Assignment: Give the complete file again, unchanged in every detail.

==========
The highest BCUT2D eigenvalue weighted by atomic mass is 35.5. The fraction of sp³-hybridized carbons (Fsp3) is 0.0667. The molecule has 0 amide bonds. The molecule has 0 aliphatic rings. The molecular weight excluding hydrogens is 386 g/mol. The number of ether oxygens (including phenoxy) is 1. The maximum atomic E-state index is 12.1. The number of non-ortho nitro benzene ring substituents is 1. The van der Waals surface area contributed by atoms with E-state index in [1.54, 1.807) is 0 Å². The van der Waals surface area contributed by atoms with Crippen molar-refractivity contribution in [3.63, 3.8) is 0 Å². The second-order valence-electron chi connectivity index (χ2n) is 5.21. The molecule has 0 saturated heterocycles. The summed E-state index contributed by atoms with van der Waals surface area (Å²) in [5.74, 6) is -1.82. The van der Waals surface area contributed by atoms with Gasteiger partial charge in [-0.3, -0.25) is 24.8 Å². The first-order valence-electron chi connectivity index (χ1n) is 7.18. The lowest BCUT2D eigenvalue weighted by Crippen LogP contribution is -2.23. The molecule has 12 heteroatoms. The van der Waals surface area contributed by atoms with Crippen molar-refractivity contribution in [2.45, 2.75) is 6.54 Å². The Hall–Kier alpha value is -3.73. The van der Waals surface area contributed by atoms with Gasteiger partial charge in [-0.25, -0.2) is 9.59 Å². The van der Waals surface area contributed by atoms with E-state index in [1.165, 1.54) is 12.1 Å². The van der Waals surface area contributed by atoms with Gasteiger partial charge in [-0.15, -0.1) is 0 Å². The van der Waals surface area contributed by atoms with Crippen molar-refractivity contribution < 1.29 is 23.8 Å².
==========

The highest BCUT2D eigenvalue weighted by atomic mass is 35.5. The fraction of sp³-hybridized carbons (Fsp3) is 0.0667. The molecule has 0 amide bonds. The molecule has 0 aliphatic rings. The molecular weight excluding hydrogens is 386 g/mol. The number of ether oxygens (including phenoxy) is 1. The maximum atomic E-state index is 12.1. The number of non-ortho nitro benzene ring substituents is 1. The van der Waals surface area contributed by atoms with E-state index in [1.54, 1.807) is 0 Å². The van der Waals surface area contributed by atoms with Crippen molar-refractivity contribution in [3.63, 3.8) is 0 Å². The second-order valence-electron chi connectivity index (χ2n) is 5.21. The molecule has 0 saturated heterocycles. The summed E-state index contributed by atoms with van der Waals surface area (Å²) in [5.74, 6) is -1.82. The van der Waals surface area contributed by atoms with Gasteiger partial charge in [-0.3, -0.25) is 24.8 Å². The first-order valence-electron chi connectivity index (χ1n) is 7.18. The lowest BCUT2D eigenvalue weighted by Crippen LogP contribution is -2.23. The molecule has 12 heteroatoms. The van der Waals surface area contributed by atoms with Crippen molar-refractivity contribution in [2.45, 2.75) is 6.54 Å². The Hall–Kier alpha value is -3.73. The van der Waals surface area contributed by atoms with Gasteiger partial charge in [-0.25, -0.2) is 9.59 Å². The van der Waals surface area contributed by atoms with E-state index in [1.165, 1.54) is 12.1 Å². The van der Waals surface area contributed by atoms with Gasteiger partial charge in [-0.15, -0.1) is 0 Å². The van der Waals surface area contributed by atoms with Crippen molar-refractivity contribution < 1.29 is 23.8 Å².